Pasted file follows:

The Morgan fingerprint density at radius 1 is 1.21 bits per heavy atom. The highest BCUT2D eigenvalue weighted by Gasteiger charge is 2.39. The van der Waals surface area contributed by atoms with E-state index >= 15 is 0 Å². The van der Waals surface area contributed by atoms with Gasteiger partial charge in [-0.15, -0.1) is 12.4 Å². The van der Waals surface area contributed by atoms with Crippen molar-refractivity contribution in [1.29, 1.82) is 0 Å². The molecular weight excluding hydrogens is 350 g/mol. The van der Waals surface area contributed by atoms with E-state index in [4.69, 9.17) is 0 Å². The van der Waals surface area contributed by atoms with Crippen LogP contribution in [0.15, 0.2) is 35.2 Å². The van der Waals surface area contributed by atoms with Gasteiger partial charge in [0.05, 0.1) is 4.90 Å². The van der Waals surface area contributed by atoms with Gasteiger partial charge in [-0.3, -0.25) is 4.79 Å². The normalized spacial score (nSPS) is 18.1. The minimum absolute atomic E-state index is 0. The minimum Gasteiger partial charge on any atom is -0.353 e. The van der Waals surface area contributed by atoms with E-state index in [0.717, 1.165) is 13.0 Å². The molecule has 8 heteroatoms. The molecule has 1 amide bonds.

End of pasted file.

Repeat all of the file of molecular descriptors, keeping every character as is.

The Morgan fingerprint density at radius 1 is 1.21 bits per heavy atom. The highest BCUT2D eigenvalue weighted by Gasteiger charge is 2.39. The van der Waals surface area contributed by atoms with E-state index >= 15 is 0 Å². The van der Waals surface area contributed by atoms with Gasteiger partial charge in [-0.15, -0.1) is 12.4 Å². The van der Waals surface area contributed by atoms with Crippen molar-refractivity contribution in [1.29, 1.82) is 0 Å². The molecular weight excluding hydrogens is 350 g/mol. The van der Waals surface area contributed by atoms with E-state index in [4.69, 9.17) is 0 Å². The van der Waals surface area contributed by atoms with Crippen LogP contribution in [0.15, 0.2) is 35.2 Å². The van der Waals surface area contributed by atoms with Gasteiger partial charge in [0.05, 0.1) is 4.90 Å². The van der Waals surface area contributed by atoms with Gasteiger partial charge in [-0.3, -0.25) is 4.79 Å². The normalized spacial score (nSPS) is 18.1. The minimum absolute atomic E-state index is 0. The minimum Gasteiger partial charge on any atom is -0.353 e. The van der Waals surface area contributed by atoms with E-state index in [0.717, 1.165) is 13.0 Å². The molecule has 8 heteroatoms. The molecule has 1 amide bonds.